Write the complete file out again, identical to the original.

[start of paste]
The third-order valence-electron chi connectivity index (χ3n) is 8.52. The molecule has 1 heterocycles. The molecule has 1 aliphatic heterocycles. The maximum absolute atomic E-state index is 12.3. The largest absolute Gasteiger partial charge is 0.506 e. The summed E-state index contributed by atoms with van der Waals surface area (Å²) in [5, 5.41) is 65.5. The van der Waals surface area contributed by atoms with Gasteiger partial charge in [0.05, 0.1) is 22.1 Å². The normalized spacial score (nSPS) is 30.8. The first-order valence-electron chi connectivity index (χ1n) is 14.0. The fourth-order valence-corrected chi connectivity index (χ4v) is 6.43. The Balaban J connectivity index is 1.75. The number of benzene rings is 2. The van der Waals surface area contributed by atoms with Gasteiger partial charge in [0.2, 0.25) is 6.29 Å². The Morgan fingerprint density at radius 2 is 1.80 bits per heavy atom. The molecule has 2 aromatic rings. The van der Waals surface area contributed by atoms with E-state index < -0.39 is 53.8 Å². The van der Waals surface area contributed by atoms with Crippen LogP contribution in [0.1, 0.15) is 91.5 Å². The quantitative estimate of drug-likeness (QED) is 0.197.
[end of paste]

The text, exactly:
The third-order valence-electron chi connectivity index (χ3n) is 8.52. The molecule has 1 heterocycles. The molecule has 1 aliphatic heterocycles. The maximum absolute atomic E-state index is 12.3. The largest absolute Gasteiger partial charge is 0.506 e. The summed E-state index contributed by atoms with van der Waals surface area (Å²) in [5, 5.41) is 65.5. The van der Waals surface area contributed by atoms with Gasteiger partial charge in [0.05, 0.1) is 22.1 Å². The normalized spacial score (nSPS) is 30.8. The first-order valence-electron chi connectivity index (χ1n) is 14.0. The fourth-order valence-corrected chi connectivity index (χ4v) is 6.43. The Balaban J connectivity index is 1.75. The number of benzene rings is 2. The van der Waals surface area contributed by atoms with Gasteiger partial charge in [0.2, 0.25) is 6.29 Å². The Morgan fingerprint density at radius 2 is 1.80 bits per heavy atom. The molecule has 2 aromatic rings. The van der Waals surface area contributed by atoms with E-state index < -0.39 is 53.8 Å². The van der Waals surface area contributed by atoms with Crippen LogP contribution in [0.1, 0.15) is 91.5 Å². The quantitative estimate of drug-likeness (QED) is 0.197.